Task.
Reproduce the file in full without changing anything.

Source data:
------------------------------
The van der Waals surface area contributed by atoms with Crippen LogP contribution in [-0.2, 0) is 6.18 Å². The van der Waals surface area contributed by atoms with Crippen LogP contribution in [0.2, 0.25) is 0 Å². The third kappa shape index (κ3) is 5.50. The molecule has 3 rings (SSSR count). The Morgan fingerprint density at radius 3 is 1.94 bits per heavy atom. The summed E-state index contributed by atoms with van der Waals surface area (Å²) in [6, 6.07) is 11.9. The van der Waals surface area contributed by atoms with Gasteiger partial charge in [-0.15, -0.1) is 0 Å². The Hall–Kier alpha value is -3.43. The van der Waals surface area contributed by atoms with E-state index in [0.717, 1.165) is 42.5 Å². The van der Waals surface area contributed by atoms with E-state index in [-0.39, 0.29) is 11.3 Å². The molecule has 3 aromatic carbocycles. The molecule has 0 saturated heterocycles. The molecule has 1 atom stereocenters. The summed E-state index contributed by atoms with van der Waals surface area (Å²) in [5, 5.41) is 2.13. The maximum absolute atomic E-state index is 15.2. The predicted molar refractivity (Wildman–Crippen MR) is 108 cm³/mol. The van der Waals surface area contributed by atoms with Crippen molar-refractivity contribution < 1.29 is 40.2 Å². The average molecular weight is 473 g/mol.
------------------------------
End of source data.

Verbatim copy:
The van der Waals surface area contributed by atoms with Crippen LogP contribution in [-0.2, 0) is 6.18 Å². The van der Waals surface area contributed by atoms with Crippen LogP contribution in [0.2, 0.25) is 0 Å². The third kappa shape index (κ3) is 5.50. The molecule has 3 rings (SSSR count). The Morgan fingerprint density at radius 3 is 1.94 bits per heavy atom. The summed E-state index contributed by atoms with van der Waals surface area (Å²) in [6, 6.07) is 11.9. The van der Waals surface area contributed by atoms with Gasteiger partial charge in [-0.15, -0.1) is 0 Å². The Hall–Kier alpha value is -3.43. The van der Waals surface area contributed by atoms with E-state index in [0.717, 1.165) is 42.5 Å². The van der Waals surface area contributed by atoms with E-state index in [-0.39, 0.29) is 11.3 Å². The molecule has 3 aromatic carbocycles. The molecule has 0 saturated heterocycles. The molecule has 1 atom stereocenters. The summed E-state index contributed by atoms with van der Waals surface area (Å²) in [5, 5.41) is 2.13. The maximum absolute atomic E-state index is 15.2. The predicted molar refractivity (Wildman–Crippen MR) is 108 cm³/mol. The van der Waals surface area contributed by atoms with Crippen molar-refractivity contribution < 1.29 is 40.2 Å². The average molecular weight is 473 g/mol.